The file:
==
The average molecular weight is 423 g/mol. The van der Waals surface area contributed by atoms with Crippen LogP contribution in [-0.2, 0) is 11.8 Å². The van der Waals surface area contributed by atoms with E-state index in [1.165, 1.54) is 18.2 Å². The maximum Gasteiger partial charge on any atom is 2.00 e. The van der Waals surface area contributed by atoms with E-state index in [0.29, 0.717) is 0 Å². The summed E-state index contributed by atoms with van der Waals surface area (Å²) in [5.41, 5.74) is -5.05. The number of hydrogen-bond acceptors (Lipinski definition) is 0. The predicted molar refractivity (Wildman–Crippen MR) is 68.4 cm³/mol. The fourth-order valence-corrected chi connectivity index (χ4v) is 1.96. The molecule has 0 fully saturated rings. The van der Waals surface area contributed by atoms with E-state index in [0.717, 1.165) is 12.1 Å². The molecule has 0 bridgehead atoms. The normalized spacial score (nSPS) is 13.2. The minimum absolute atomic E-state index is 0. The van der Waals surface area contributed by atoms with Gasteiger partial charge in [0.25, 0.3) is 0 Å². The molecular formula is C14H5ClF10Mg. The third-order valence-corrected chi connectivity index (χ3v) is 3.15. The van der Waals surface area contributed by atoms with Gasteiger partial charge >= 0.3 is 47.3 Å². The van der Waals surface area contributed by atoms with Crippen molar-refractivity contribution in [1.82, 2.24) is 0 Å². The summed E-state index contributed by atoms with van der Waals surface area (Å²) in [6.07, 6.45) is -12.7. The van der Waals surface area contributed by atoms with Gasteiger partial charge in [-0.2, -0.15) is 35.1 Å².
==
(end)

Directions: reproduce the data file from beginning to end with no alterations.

The average molecular weight is 423 g/mol. The van der Waals surface area contributed by atoms with Crippen LogP contribution in [-0.2, 0) is 11.8 Å². The van der Waals surface area contributed by atoms with E-state index in [1.165, 1.54) is 18.2 Å². The maximum Gasteiger partial charge on any atom is 2.00 e. The van der Waals surface area contributed by atoms with E-state index in [0.29, 0.717) is 0 Å². The summed E-state index contributed by atoms with van der Waals surface area (Å²) in [5.41, 5.74) is -5.05. The number of hydrogen-bond acceptors (Lipinski definition) is 0. The predicted molar refractivity (Wildman–Crippen MR) is 68.4 cm³/mol. The fourth-order valence-corrected chi connectivity index (χ4v) is 1.96. The molecule has 0 fully saturated rings. The van der Waals surface area contributed by atoms with E-state index in [0.717, 1.165) is 12.1 Å². The molecule has 0 bridgehead atoms. The normalized spacial score (nSPS) is 13.2. The minimum absolute atomic E-state index is 0. The van der Waals surface area contributed by atoms with Gasteiger partial charge in [0.25, 0.3) is 0 Å². The molecular formula is C14H5ClF10Mg. The third-order valence-corrected chi connectivity index (χ3v) is 3.15. The van der Waals surface area contributed by atoms with Gasteiger partial charge >= 0.3 is 47.3 Å². The van der Waals surface area contributed by atoms with Crippen molar-refractivity contribution in [1.82, 2.24) is 0 Å². The summed E-state index contributed by atoms with van der Waals surface area (Å²) in [6.07, 6.45) is -12.7. The van der Waals surface area contributed by atoms with Gasteiger partial charge in [-0.2, -0.15) is 35.1 Å².